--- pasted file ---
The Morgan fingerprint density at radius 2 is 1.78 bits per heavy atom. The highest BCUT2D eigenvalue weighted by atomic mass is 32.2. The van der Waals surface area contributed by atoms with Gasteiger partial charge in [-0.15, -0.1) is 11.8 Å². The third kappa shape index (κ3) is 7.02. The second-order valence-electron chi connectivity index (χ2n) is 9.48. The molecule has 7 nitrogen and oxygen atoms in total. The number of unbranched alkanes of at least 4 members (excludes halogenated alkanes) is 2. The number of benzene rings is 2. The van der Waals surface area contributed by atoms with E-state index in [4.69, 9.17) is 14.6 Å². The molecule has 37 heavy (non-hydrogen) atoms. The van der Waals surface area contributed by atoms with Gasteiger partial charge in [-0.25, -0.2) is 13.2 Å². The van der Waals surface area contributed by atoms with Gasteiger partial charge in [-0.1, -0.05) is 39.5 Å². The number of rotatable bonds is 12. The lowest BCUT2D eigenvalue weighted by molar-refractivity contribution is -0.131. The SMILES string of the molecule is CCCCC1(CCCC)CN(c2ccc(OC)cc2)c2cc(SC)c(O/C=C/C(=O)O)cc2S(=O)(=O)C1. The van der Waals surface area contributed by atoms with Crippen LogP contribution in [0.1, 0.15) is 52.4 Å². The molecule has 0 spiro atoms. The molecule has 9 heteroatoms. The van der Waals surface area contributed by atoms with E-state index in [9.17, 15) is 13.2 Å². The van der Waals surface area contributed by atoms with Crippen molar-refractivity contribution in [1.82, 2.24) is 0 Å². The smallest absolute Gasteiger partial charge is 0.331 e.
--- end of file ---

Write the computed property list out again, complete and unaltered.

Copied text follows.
The Morgan fingerprint density at radius 2 is 1.78 bits per heavy atom. The highest BCUT2D eigenvalue weighted by atomic mass is 32.2. The van der Waals surface area contributed by atoms with Gasteiger partial charge in [-0.15, -0.1) is 11.8 Å². The third kappa shape index (κ3) is 7.02. The second-order valence-electron chi connectivity index (χ2n) is 9.48. The molecule has 7 nitrogen and oxygen atoms in total. The number of unbranched alkanes of at least 4 members (excludes halogenated alkanes) is 2. The number of benzene rings is 2. The van der Waals surface area contributed by atoms with E-state index in [4.69, 9.17) is 14.6 Å². The molecule has 37 heavy (non-hydrogen) atoms. The van der Waals surface area contributed by atoms with Gasteiger partial charge in [-0.25, -0.2) is 13.2 Å². The van der Waals surface area contributed by atoms with Gasteiger partial charge in [-0.1, -0.05) is 39.5 Å². The number of rotatable bonds is 12. The lowest BCUT2D eigenvalue weighted by molar-refractivity contribution is -0.131. The SMILES string of the molecule is CCCCC1(CCCC)CN(c2ccc(OC)cc2)c2cc(SC)c(O/C=C/C(=O)O)cc2S(=O)(=O)C1. The van der Waals surface area contributed by atoms with Crippen LogP contribution in [0.1, 0.15) is 52.4 Å². The molecule has 0 spiro atoms. The molecule has 9 heteroatoms. The van der Waals surface area contributed by atoms with E-state index in [9.17, 15) is 13.2 Å². The van der Waals surface area contributed by atoms with Crippen molar-refractivity contribution in [1.82, 2.24) is 0 Å². The smallest absolute Gasteiger partial charge is 0.331 e.